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Old 04-13-2020, 12:09 PM
 
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For me, there's no appeal. Anything longer than 2 hours is unpleasant, but I'll begrudgingly drive up to 6 hours if I have to. Longer than 6 hours and either I'll fly or I won't go.
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Old 04-13-2020, 12:09 PM
 
2,352 posts, read 764,286 times
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Quote:
Originally Posted by billl View Post
For those of us who are older, it may be part nostalgia. When I was growing up the only economical choice was driving. The airlines were regulated and there was no such thing as a discount ticket. Air travel was expensive, especially for a larger family. So we drove everywhere. On multi-day road trips we often would go until dinnertime, then find a motel and stay the night. No reservations. Today's travel is very different (leaving aside the impact of COVID on our lives). Airline tickets can often be purchased at a discount if you have some flexibility, and we always get hotel reservations ahead of time to make sure we have a room.

So in a time when airline travel is so inexpensive, other than nostalgia why would anyone still want to travel by car? Here are a few reasons that occur to me. You can take anything that will fit in the trunk, so packing is a bit more relaxed. There are no intermediate steps (parking at the airport, going through security, etc). You are on your own schedule: no rushing to be at the gate an hour early. If you really want to get lunch at that roadside BBQ stand, you can. You can stop and "sightsee" along the way if you want. If your car is big enough, then 5 people costs about the same as 2. Sidenote: on many occasions we have rented a large SUV for long road trips: they are much more comfortable for longer trips and still typically less expensive than a family traveling by airplane (for trips when deeply discounted tickets aren't available).

I've never traveled long distances by train. But the biggest issue I see with that is the lack of routes. Amtrak is an alternative only if you are going where it goes. Being in Atlanta I can only travel by train if I want to go to DC (and points north) or to New Orleans. Travel to Florida by train (for example) is completely impractical: I would have to travel by way of DC.
Excellent points here!

All I can add is that all modes other than cars almost certainly require a second (at least) mode to get to and from your final destination.

And then once at that destination, you've presumably got to do little trips here and there.
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Old 04-13-2020, 12:30 PM
 
Location: ABQ
3,775 posts, read 6,323,607 times
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A lot of it is based on someone's childhood. My family couldn't afford to fly -- particularly not long distances and we just drove. My mom and I would play word games in the car and I was always curious about what things looked like. She'd allow me to steer the car from the passenger seat and before I even had my driver's license, I drove to Nogales, Mexico from Sedona. I've driven cross-country 4-5 times, across Mexico once, the length of the Philippines north-to-south, and next I want to tackle Canada. I love it!

To get lost in thought with music or a series of podcasts -- it's something that I look forward to each and every time. Half of the fun of the trips I plan is actually the driving part of it. Just before the pandemic, we started in Miami and made a gigantic circle up toward South Carolina and finally finishing in Dallas. True story: I nearly didn't drop the rental car off in Dallas because I wanted to drive the rest of the way to California (where I lived at the time). I would have been totally fine with missing the flight home.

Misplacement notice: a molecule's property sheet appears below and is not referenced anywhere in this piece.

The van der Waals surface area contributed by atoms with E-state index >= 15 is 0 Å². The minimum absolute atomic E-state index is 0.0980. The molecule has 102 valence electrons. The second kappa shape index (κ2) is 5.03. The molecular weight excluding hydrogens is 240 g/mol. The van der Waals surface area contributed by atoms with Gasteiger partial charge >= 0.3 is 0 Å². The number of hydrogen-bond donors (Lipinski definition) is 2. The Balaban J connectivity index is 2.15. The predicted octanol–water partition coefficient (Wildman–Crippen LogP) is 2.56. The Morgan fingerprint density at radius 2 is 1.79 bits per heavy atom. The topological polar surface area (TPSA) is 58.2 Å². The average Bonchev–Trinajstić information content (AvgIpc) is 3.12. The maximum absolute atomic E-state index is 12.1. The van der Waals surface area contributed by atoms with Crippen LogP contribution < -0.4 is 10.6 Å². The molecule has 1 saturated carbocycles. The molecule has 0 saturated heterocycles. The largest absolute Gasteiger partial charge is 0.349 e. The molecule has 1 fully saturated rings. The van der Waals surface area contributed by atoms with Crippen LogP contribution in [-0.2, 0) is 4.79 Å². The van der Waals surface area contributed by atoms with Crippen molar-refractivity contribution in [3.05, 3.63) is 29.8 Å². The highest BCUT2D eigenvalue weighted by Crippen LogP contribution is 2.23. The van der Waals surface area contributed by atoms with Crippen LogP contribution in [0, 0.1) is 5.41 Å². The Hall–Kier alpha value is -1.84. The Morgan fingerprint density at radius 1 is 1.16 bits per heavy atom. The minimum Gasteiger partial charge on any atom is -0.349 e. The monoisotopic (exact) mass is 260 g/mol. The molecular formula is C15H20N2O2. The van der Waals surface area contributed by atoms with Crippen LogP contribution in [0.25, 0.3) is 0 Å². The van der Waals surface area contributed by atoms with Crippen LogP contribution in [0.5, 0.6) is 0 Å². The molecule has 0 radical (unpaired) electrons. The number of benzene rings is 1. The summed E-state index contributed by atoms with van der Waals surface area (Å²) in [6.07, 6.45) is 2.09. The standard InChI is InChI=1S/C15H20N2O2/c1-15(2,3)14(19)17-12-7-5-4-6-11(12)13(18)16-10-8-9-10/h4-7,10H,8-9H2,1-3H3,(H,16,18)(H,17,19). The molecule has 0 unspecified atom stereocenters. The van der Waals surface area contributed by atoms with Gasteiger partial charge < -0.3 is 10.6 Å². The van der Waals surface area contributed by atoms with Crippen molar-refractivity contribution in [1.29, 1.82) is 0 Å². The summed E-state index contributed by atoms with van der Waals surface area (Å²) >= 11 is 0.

If anyone has kids, I recommend they make it fun for them so that they too can remember those memories fondly.
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Old 04-13-2020, 01:26 PM
 
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If you have the time.. Driving is the way to go.

Big difference in seeing the country from the air vs the highways.

I've always wanted to do a Route 66 road trip. It's just.. Getting weeks off work to do it right isn't the easiest thing in the world.

Time is the big factor, tho. Would you rather spend 2-3 days traveling to your final destination.. Or get there in 5-6 hours? If you're limited to having a week there.. Well, decision is kinda made for you.
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Old 04-13-2020, 01:31 PM
 
Location: Toronto
665 posts, read 205,951 times
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Quote:
Originally Posted by Labonte18 View Post
If you have the time.. Driving is the way to go.

Big difference in seeing the country from the air vs the highways.

I've always wanted to do a Route 66 road trip. It's just.. Getting weeks off work to do it right isn't the easiest thing in the world.

Time is the big factor, tho. Would you rather spend 2-3 days traveling to your final destination.. Or get there in 5-6 hours? If you're limited to having a week there.. Well, decision is kinda made for you.
Same here! I'd love to do that. I have a book from the 90s that outlines all the historical restaurants and places along the way. So definitely even at the time, modern, independent places from the 90s are also closed. But would still love to do it nonetheless.
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Old 04-13-2020, 01:52 PM
 
Location: Eureka CA
9,509 posts, read 12,561,577 times
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If you have to ask, you'll never "get it".
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Old 04-13-2020, 02:06 PM
 
Location: N.Sierra Nevadas (California)
68,896 posts, read 5,430,690 times
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Quote:
Originally Posted by hertfordshire View Post
For me, there's no appeal. Anything longer than 2 hours is unpleasant, but I'll begrudgingly drive up to 6 hours if I have to. Longer than 6 hours and either I'll fly or I won't go.
Same here.